Light induced seed generation for industrial crystallization

Crystallization is one of the most important separation techniques in the chemical industry. A wide variety of chemicals are produced industrially with this method.  Despite its widespread use, currently implemented industrial crystallization processes rely on trial-error to ensure desired crystal quality --crystal size distribution, polymorphic form, crystal shape and purity. Therefore they struggle to keep up with current product quality demands.

We aim to perform a continuous crystallization process with enhanced seed generation and nucleation control based on the use of electromagnetic irradiation in the form of laser beams also referred to as NPLIN. Such a design will provide a significant improvement in the industrial-scale synthesis of tailored crystalline materials by enabling the controlled and predictive production of high quality, crystals for which no additional particle modification or recrystallization steps will be required.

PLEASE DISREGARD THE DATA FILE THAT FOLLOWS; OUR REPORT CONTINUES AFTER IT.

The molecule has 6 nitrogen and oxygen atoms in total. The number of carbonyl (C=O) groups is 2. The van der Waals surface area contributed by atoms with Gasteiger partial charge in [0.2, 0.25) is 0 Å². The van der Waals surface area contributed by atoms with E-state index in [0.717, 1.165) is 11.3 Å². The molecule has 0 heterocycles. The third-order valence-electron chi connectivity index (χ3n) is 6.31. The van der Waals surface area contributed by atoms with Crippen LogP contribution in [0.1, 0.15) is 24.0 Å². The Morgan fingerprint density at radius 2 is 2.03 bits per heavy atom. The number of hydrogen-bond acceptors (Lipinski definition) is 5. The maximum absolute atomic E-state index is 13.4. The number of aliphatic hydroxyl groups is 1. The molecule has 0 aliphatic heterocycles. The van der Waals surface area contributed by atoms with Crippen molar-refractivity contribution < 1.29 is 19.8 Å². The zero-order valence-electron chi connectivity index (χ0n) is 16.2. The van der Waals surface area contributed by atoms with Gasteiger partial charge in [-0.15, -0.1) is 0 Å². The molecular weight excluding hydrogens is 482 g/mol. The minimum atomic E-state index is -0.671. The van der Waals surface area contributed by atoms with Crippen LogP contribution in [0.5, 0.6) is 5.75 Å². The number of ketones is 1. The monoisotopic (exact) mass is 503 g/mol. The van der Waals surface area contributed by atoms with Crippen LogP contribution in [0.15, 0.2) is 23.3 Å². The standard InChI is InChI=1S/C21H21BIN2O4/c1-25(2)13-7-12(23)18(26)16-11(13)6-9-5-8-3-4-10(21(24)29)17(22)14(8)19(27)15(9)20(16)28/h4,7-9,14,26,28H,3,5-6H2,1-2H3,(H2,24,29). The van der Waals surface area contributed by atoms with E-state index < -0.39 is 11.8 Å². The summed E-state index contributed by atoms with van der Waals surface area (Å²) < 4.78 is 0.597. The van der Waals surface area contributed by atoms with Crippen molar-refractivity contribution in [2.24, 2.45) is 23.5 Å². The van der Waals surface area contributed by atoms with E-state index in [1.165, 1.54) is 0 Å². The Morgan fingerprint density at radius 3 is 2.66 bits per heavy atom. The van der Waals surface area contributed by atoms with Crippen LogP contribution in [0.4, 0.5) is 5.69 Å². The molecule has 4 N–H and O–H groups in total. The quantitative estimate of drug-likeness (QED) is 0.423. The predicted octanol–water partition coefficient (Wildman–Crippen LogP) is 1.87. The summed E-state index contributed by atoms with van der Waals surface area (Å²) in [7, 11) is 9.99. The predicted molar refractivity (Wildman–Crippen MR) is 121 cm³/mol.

The current objective is to (a) Designing experiments to explore the NPLIN working mechanism (b)  Develop a microfluidic NPLIN experimental platform to process large amounts of data and perform statistical analysis, (c)  characterizing the influence of flow on crystallization kinetics in lab-scale flow equipment operated in a continuous closed loop along with the crystal quality and explore different kinds of irradiation sources for NPLIN.

Chair:
Complex Fluid Processing

Involved People:
Vikram Korede
Burak Eral

Facilities used:

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